Indonesian President Susilo Bambang Yudhoyono says the authorities there will cooperate with the U.S.-based Baxter International to produce human vaccines for the H5N1 bird flu virus.
President Yudhoyono says that Baxter has offered the option of producing the vaccines in Indonesia through Bio Farma a government company, who will obtain the technology.
He says the vaccines would be produced as soon as possible.
Health Minister Siti Fadillah Supari says Baxter was planning to visit Indonesia in the near future to check out production facilities in Bio Farma, which is the only vaccine and sera manufacturer in the country.
Supari says they are unsure whether facilities at Bio Farma are adequate enough to produce the vaccine, or whether another option is needed.
Indonesia, which is the world's fourth-most-populous nation, has recorded 12 confirmed human H5N1 avian flu cases with seven deaths.
The news of the deal with Baxter has come several days after the country revealed its plan to produce its own anti-viral drug Tamiflu in three to five months.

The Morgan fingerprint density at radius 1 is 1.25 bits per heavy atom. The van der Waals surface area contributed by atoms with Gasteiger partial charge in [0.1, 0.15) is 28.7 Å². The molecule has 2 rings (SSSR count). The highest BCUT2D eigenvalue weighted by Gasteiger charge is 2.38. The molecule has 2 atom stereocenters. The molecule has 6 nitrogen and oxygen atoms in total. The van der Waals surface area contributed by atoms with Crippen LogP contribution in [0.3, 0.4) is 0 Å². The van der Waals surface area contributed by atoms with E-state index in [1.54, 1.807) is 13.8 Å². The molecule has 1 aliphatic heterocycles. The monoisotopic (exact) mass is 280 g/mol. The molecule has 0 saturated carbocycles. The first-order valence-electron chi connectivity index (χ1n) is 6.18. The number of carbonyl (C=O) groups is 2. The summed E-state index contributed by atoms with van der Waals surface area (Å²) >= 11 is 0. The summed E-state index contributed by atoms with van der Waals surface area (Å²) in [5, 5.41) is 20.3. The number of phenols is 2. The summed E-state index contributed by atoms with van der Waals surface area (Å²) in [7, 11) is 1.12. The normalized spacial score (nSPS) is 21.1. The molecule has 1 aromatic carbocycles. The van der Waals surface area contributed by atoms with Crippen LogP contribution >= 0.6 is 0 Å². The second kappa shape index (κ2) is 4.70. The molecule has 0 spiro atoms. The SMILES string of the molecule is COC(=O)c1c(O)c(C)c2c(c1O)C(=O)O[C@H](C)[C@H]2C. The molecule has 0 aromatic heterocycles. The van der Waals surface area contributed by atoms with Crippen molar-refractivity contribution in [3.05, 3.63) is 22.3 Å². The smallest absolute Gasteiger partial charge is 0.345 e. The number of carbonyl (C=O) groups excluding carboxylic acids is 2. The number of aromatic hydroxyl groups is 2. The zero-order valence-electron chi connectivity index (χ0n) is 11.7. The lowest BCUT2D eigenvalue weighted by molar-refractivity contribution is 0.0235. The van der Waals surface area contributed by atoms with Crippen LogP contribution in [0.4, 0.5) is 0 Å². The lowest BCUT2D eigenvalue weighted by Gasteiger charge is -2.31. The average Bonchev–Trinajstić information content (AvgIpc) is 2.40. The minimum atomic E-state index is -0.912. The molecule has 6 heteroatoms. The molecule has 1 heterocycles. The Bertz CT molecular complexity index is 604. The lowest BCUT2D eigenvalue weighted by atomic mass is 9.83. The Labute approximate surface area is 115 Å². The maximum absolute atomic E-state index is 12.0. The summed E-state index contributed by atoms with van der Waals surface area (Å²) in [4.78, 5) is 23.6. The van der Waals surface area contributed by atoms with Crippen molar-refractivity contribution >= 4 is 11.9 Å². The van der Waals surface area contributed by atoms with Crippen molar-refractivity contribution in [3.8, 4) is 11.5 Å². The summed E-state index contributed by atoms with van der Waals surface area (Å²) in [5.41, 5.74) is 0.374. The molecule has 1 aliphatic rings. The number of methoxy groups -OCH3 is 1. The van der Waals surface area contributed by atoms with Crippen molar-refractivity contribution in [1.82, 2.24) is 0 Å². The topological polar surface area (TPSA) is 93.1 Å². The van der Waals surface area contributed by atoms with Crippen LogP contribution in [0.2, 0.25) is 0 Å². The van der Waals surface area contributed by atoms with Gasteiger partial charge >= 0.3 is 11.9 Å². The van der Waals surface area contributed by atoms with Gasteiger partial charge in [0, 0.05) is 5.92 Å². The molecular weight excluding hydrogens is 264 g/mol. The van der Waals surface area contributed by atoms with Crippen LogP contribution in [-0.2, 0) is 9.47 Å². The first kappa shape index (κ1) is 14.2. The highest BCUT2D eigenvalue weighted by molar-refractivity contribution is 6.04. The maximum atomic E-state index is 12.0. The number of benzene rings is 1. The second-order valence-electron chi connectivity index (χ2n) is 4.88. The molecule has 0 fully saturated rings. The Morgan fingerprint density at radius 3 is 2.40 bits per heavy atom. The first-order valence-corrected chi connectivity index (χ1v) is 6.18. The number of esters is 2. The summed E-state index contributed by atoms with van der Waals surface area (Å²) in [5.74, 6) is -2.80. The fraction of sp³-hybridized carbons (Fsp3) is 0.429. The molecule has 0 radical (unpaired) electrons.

Yudhoyono has said that the state-owned drug firm PT Kimia Farma would make a locally produced version.
At present there are no commercially available vaccines for H5N1 worldwide, and although there is an experimental vaccine there are only a few thousand doses of it available.
These are based on the current H5N1 strain and no one knows how well the vaccines will match a future pandemic strain, which would have a different genetic make-up to enable it to pass easily from person to person.
The H5N1 strain at the moment is hard for humans to catch and remains essentially a virus in birds.
Human influenza vaccines have to be reformulated slightly every year in order to match the circulating strains because the virus mutates so quickly.
The theory is that one dose of the current vaccine might "prime" a person's immune system so they will get stronger effects from a later, better-matched vaccine.
Apparently Tamiflu, along with another anti-viral drug called Relenza, has also been shown to minimise the effects of H5N1 infection if taken early enough.
The distributor of Tamiflu, Swiss giant Roche AG, has said it does not have a patent for the medication in Indonesia, and the country is free to make it for the local market.
Indonesia wants to stockpile enough Tamiflu to cover 11 percent of its 220 million people and the government wants to buy 2 million capsules from Roche.
The country already has 800,000 Tamiflu capsules, or 80,000 courses.
Millions of chickens and other birds in Indonesia have died from the disease or been culled to prevent its spread since bird flu was first detected in fowl in late 2003.
The virus has been detected among poultry in two-thirds of Indonesia's 33 provinces.